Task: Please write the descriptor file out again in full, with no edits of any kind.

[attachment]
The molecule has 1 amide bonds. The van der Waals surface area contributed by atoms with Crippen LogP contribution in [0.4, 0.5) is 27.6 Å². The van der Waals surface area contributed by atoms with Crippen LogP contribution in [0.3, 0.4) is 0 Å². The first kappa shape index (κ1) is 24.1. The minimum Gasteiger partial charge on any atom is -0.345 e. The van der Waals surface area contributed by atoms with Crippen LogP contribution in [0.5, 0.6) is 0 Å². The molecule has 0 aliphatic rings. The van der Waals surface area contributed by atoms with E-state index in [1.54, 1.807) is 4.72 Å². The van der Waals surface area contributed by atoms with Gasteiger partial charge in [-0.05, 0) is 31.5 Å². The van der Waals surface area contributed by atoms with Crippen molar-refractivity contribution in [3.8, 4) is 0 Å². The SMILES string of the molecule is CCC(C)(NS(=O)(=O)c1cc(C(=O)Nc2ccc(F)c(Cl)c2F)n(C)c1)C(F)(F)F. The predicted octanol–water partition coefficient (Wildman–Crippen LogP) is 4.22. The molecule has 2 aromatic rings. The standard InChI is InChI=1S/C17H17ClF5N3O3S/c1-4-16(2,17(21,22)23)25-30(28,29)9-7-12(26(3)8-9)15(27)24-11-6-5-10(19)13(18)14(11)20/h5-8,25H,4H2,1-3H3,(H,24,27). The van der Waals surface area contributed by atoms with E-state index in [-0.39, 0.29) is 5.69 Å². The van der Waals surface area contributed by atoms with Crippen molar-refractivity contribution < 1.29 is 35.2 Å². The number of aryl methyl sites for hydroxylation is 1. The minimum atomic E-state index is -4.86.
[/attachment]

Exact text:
The molecule has 1 amide bonds. The van der Waals surface area contributed by atoms with Crippen LogP contribution in [0.4, 0.5) is 27.6 Å². The van der Waals surface area contributed by atoms with Crippen LogP contribution in [0.3, 0.4) is 0 Å². The first kappa shape index (κ1) is 24.1. The minimum Gasteiger partial charge on any atom is -0.345 e. The van der Waals surface area contributed by atoms with Crippen LogP contribution in [0.5, 0.6) is 0 Å². The molecule has 0 aliphatic rings. The van der Waals surface area contributed by atoms with E-state index in [1.54, 1.807) is 4.72 Å². The van der Waals surface area contributed by atoms with Gasteiger partial charge in [-0.05, 0) is 31.5 Å². The van der Waals surface area contributed by atoms with Crippen molar-refractivity contribution in [3.8, 4) is 0 Å². The SMILES string of the molecule is CCC(C)(NS(=O)(=O)c1cc(C(=O)Nc2ccc(F)c(Cl)c2F)n(C)c1)C(F)(F)F. The predicted octanol–water partition coefficient (Wildman–Crippen LogP) is 4.22. The molecule has 2 aromatic rings. The standard InChI is InChI=1S/C17H17ClF5N3O3S/c1-4-16(2,17(21,22)23)25-30(28,29)9-7-12(26(3)8-9)15(27)24-11-6-5-10(19)13(18)14(11)20/h5-8,25H,4H2,1-3H3,(H,24,27). The van der Waals surface area contributed by atoms with E-state index in [-0.39, 0.29) is 5.69 Å². The van der Waals surface area contributed by atoms with Crippen molar-refractivity contribution < 1.29 is 35.2 Å². The number of aryl methyl sites for hydroxylation is 1. The minimum atomic E-state index is -4.86.